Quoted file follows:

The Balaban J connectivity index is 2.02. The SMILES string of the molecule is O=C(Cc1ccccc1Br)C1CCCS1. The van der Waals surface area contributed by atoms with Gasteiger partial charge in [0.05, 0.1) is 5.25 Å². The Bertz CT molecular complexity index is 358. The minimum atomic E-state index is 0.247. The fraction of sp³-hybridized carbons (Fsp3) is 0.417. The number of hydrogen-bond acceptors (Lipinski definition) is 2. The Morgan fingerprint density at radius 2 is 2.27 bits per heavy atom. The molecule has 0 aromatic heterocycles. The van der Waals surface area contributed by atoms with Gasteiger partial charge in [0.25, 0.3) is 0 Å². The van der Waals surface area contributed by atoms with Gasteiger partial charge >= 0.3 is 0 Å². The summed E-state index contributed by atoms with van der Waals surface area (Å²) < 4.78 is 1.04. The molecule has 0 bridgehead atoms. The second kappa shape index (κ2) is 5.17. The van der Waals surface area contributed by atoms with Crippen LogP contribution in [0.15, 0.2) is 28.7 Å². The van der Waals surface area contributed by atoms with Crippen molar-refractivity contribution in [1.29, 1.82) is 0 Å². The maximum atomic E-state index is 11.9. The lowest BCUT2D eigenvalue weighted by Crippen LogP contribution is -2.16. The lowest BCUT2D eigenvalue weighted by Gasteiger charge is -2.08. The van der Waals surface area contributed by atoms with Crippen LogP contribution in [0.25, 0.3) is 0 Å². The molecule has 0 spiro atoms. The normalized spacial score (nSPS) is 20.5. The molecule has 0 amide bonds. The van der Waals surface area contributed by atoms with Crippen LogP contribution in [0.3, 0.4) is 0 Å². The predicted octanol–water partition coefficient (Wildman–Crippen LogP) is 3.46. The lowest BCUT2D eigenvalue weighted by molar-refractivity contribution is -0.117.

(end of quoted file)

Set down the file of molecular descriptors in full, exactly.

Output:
The Balaban J connectivity index is 2.02. The SMILES string of the molecule is O=C(Cc1ccccc1Br)C1CCCS1. The van der Waals surface area contributed by atoms with Gasteiger partial charge in [0.05, 0.1) is 5.25 Å². The Bertz CT molecular complexity index is 358. The minimum atomic E-state index is 0.247. The fraction of sp³-hybridized carbons (Fsp3) is 0.417. The number of hydrogen-bond acceptors (Lipinski definition) is 2. The Morgan fingerprint density at radius 2 is 2.27 bits per heavy atom. The molecule has 0 aromatic heterocycles. The van der Waals surface area contributed by atoms with Gasteiger partial charge in [0.25, 0.3) is 0 Å². The van der Waals surface area contributed by atoms with Gasteiger partial charge >= 0.3 is 0 Å². The summed E-state index contributed by atoms with van der Waals surface area (Å²) < 4.78 is 1.04. The molecule has 0 bridgehead atoms. The second kappa shape index (κ2) is 5.17. The van der Waals surface area contributed by atoms with Crippen LogP contribution in [0.15, 0.2) is 28.7 Å². The van der Waals surface area contributed by atoms with Crippen molar-refractivity contribution in [1.29, 1.82) is 0 Å². The maximum atomic E-state index is 11.9. The lowest BCUT2D eigenvalue weighted by Crippen LogP contribution is -2.16. The lowest BCUT2D eigenvalue weighted by Gasteiger charge is -2.08. The van der Waals surface area contributed by atoms with Crippen LogP contribution in [0.25, 0.3) is 0 Å². The molecule has 0 spiro atoms. The normalized spacial score (nSPS) is 20.5. The molecule has 0 amide bonds. The van der Waals surface area contributed by atoms with Crippen LogP contribution in [0.3, 0.4) is 0 Å². The predicted octanol–water partition coefficient (Wildman–Crippen LogP) is 3.46. The lowest BCUT2D eigenvalue weighted by molar-refractivity contribution is -0.117.